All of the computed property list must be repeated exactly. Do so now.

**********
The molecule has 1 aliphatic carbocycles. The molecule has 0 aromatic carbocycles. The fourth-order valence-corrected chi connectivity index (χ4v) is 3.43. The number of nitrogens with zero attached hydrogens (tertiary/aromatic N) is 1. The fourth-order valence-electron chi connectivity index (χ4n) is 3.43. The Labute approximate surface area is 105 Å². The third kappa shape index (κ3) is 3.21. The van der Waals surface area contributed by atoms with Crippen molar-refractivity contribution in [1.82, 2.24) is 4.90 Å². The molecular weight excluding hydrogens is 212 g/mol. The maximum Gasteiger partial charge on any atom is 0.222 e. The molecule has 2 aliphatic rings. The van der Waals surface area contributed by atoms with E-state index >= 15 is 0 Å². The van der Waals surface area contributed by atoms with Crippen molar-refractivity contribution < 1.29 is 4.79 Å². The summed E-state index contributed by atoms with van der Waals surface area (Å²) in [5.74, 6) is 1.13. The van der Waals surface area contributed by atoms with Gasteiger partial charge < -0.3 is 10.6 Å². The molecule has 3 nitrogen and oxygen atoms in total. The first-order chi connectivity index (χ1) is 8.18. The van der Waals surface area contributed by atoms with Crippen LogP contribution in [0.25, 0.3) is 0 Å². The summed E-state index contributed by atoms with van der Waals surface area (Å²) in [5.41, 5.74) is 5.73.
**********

The molecule has 1 aliphatic carbocycles. The molecule has 0 aromatic carbocycles. The fourth-order valence-corrected chi connectivity index (χ4v) is 3.43. The number of nitrogens with zero attached hydrogens (tertiary/aromatic N) is 1. The fourth-order valence-electron chi connectivity index (χ4n) is 3.43. The Labute approximate surface area is 105 Å². The third kappa shape index (κ3) is 3.21. The van der Waals surface area contributed by atoms with Crippen molar-refractivity contribution in [1.82, 2.24) is 4.90 Å². The molecular weight excluding hydrogens is 212 g/mol. The maximum Gasteiger partial charge on any atom is 0.222 e. The molecule has 2 aliphatic rings. The van der Waals surface area contributed by atoms with E-state index >= 15 is 0 Å². The van der Waals surface area contributed by atoms with Crippen molar-refractivity contribution < 1.29 is 4.79 Å². The summed E-state index contributed by atoms with van der Waals surface area (Å²) in [5.74, 6) is 1.13. The van der Waals surface area contributed by atoms with Gasteiger partial charge < -0.3 is 10.6 Å². The molecule has 3 nitrogen and oxygen atoms in total. The first-order chi connectivity index (χ1) is 8.18. The van der Waals surface area contributed by atoms with Crippen LogP contribution in [0.25, 0.3) is 0 Å². The summed E-state index contributed by atoms with van der Waals surface area (Å²) in [5.41, 5.74) is 5.73.